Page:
1) Reload with what you have and hire a more creative offensive/aggressive coach, like Peter Laviolette or even Ron Wilson.
2) Clean house and furnish the team with the kind of grinders that Tortorella loves.
Really, the best option may just come down to what kind of market the Canucks witness this offseason. If people are willing to roll out deluxe packages for the likes of the Sedin twins, Vancouver’s talented defensemen and Ryan Kesler, then hit the big red button.
Still, if anything, it seems that Mike Gillis has a lot of trouble pulling the trigger during key moments. If that’s the case again, option No. 1 should be the best. Let’s just hope he brings the team back to its identity rather than trying to be like the many other teams that are content to dump-and-chase into browbeaten monotony.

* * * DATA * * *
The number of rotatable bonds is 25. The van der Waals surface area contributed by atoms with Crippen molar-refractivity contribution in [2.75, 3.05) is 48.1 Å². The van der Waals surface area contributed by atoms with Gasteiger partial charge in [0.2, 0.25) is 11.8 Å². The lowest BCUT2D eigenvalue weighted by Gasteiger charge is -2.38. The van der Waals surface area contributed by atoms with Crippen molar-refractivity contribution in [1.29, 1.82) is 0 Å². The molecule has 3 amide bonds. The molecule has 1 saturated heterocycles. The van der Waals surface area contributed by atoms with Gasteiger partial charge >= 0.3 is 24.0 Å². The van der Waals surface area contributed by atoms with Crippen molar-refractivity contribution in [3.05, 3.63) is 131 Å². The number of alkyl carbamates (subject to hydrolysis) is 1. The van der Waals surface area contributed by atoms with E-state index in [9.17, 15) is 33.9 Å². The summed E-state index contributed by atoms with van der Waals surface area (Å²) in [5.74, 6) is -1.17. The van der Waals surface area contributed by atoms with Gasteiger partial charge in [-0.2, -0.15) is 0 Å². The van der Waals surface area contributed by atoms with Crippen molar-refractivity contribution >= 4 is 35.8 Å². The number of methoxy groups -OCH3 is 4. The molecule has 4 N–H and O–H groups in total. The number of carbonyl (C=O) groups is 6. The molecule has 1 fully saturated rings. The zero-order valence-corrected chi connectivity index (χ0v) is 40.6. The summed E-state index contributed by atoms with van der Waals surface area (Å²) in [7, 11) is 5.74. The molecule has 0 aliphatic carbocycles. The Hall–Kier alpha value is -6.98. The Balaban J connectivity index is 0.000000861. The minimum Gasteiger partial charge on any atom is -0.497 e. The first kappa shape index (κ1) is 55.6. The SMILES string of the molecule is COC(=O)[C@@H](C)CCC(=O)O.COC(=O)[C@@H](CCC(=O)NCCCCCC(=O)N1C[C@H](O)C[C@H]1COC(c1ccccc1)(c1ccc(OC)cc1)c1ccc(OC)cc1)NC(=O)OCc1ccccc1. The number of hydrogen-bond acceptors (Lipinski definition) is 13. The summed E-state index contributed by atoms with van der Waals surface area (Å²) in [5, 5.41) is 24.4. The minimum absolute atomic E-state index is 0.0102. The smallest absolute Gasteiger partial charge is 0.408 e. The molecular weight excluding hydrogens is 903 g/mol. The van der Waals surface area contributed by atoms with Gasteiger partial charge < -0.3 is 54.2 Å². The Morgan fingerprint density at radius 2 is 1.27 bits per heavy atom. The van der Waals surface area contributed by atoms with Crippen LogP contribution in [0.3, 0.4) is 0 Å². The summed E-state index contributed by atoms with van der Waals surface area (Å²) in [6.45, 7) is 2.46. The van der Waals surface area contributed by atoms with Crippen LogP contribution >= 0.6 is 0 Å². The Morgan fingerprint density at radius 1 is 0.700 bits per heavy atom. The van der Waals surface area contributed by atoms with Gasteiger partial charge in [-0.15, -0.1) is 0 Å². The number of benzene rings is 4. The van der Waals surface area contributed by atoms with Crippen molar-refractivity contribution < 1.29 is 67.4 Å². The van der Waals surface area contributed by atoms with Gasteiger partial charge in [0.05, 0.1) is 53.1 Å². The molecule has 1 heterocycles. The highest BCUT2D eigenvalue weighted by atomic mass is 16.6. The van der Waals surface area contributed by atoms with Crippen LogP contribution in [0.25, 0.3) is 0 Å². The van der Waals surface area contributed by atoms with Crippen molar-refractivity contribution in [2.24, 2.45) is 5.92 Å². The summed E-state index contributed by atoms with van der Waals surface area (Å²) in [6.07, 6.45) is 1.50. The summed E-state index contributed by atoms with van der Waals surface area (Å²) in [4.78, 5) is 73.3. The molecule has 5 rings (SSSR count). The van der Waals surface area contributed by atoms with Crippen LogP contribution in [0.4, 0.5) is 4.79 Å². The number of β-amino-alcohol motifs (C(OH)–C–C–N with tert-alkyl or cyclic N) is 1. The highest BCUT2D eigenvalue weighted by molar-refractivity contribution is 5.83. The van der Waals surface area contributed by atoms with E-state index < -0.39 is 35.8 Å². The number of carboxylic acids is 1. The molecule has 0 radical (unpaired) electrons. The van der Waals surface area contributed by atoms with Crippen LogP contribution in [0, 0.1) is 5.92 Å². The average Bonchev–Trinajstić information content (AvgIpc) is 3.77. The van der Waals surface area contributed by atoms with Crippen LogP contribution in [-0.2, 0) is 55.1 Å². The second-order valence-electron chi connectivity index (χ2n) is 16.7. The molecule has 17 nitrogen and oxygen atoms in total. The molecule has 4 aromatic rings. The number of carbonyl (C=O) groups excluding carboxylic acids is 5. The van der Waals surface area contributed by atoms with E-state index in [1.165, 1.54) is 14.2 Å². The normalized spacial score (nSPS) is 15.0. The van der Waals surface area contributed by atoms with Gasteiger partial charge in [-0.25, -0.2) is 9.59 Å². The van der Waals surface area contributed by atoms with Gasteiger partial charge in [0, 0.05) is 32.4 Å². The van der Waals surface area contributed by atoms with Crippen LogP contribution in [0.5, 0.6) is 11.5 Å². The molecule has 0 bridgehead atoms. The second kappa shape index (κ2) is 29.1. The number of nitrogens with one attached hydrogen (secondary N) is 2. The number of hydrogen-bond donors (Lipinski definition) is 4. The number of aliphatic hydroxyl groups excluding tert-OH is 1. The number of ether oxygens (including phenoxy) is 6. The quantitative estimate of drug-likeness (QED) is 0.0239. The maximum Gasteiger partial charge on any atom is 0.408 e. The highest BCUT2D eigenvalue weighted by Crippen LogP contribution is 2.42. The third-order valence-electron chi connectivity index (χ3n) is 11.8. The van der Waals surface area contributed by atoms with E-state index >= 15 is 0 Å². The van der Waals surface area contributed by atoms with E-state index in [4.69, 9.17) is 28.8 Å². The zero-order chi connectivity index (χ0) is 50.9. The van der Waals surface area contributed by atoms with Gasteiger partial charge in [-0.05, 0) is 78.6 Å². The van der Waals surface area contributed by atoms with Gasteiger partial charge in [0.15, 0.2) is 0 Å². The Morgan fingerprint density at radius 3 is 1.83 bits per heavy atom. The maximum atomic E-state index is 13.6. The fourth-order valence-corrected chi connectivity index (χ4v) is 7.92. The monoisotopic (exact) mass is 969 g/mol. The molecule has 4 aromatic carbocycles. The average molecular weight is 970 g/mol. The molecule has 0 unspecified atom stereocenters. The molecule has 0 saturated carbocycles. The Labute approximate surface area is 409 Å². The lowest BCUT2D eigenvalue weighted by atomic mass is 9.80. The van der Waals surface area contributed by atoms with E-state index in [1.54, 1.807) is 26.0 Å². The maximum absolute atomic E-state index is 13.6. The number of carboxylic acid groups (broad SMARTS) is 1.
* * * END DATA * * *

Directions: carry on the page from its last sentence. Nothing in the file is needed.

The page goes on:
PUTTING THE WIN IN WINNIPEG
While the Canucks might have gotten out of the staring contest at the wrong time, one could make the argument that the Winnipeg Jets have just sort of been staring off into the distance, never willing to make any changes.
Frankly, at this point, any talk of splashy moves makes me think that it’s already too late for the Jets to make any major renovations.
Generally speaking, when people are discussing a team moving their only All-Stars, it’s not a great idea. When you float those caliber of players, other teams might go into vulture mode and give you poor value.